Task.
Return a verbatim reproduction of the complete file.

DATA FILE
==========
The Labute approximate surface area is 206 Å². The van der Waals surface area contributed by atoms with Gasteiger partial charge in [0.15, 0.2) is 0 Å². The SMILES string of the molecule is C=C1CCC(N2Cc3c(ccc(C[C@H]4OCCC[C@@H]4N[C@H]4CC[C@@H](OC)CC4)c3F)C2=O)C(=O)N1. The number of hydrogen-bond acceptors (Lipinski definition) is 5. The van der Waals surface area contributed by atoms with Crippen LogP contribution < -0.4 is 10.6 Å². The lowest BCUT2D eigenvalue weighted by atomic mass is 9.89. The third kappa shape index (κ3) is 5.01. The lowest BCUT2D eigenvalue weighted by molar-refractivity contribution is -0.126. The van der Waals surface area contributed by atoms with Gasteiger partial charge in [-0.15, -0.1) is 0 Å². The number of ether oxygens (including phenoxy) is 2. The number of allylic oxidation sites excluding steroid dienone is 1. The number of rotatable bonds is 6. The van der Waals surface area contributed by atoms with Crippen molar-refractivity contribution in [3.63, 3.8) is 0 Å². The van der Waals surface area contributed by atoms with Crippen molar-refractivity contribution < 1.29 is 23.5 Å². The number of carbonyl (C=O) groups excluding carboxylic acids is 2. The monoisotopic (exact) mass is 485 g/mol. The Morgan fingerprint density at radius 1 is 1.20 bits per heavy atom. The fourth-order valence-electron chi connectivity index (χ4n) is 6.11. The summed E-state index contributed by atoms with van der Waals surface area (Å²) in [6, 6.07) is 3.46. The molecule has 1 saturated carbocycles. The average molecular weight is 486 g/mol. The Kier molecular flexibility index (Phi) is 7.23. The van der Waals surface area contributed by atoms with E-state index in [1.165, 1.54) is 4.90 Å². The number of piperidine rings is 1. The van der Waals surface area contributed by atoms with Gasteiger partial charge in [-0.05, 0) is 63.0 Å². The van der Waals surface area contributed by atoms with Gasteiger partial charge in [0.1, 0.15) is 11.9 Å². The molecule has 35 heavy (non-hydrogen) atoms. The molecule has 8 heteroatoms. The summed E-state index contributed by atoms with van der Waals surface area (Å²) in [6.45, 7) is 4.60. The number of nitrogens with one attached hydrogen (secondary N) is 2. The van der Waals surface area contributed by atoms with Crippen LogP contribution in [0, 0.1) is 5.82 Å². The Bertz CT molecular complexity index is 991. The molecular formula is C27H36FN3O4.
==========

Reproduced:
The Labute approximate surface area is 206 Å². The van der Waals surface area contributed by atoms with Gasteiger partial charge in [0.15, 0.2) is 0 Å². The SMILES string of the molecule is C=C1CCC(N2Cc3c(ccc(C[C@H]4OCCC[C@@H]4N[C@H]4CC[C@@H](OC)CC4)c3F)C2=O)C(=O)N1. The number of hydrogen-bond acceptors (Lipinski definition) is 5. The van der Waals surface area contributed by atoms with Crippen LogP contribution < -0.4 is 10.6 Å². The lowest BCUT2D eigenvalue weighted by atomic mass is 9.89. The third kappa shape index (κ3) is 5.01. The lowest BCUT2D eigenvalue weighted by molar-refractivity contribution is -0.126. The van der Waals surface area contributed by atoms with Gasteiger partial charge in [-0.15, -0.1) is 0 Å². The number of ether oxygens (including phenoxy) is 2. The number of allylic oxidation sites excluding steroid dienone is 1. The number of rotatable bonds is 6. The van der Waals surface area contributed by atoms with Crippen molar-refractivity contribution in [3.63, 3.8) is 0 Å². The van der Waals surface area contributed by atoms with Crippen molar-refractivity contribution < 1.29 is 23.5 Å². The number of carbonyl (C=O) groups excluding carboxylic acids is 2. The monoisotopic (exact) mass is 485 g/mol. The Morgan fingerprint density at radius 1 is 1.20 bits per heavy atom. The fourth-order valence-electron chi connectivity index (χ4n) is 6.11. The summed E-state index contributed by atoms with van der Waals surface area (Å²) in [6, 6.07) is 3.46. The molecule has 1 saturated carbocycles. The average molecular weight is 486 g/mol. The Kier molecular flexibility index (Phi) is 7.23. The van der Waals surface area contributed by atoms with E-state index in [1.165, 1.54) is 4.90 Å². The number of piperidine rings is 1. The van der Waals surface area contributed by atoms with Gasteiger partial charge in [-0.05, 0) is 63.0 Å². The van der Waals surface area contributed by atoms with Gasteiger partial charge in [0.1, 0.15) is 11.9 Å². The molecule has 35 heavy (non-hydrogen) atoms. The molecule has 8 heteroatoms. The summed E-state index contributed by atoms with van der Waals surface area (Å²) in [6.45, 7) is 4.60. The number of nitrogens with one attached hydrogen (secondary N) is 2. The van der Waals surface area contributed by atoms with Crippen LogP contribution in [0, 0.1) is 5.82 Å². The Bertz CT molecular complexity index is 991. The molecular formula is C27H36FN3O4.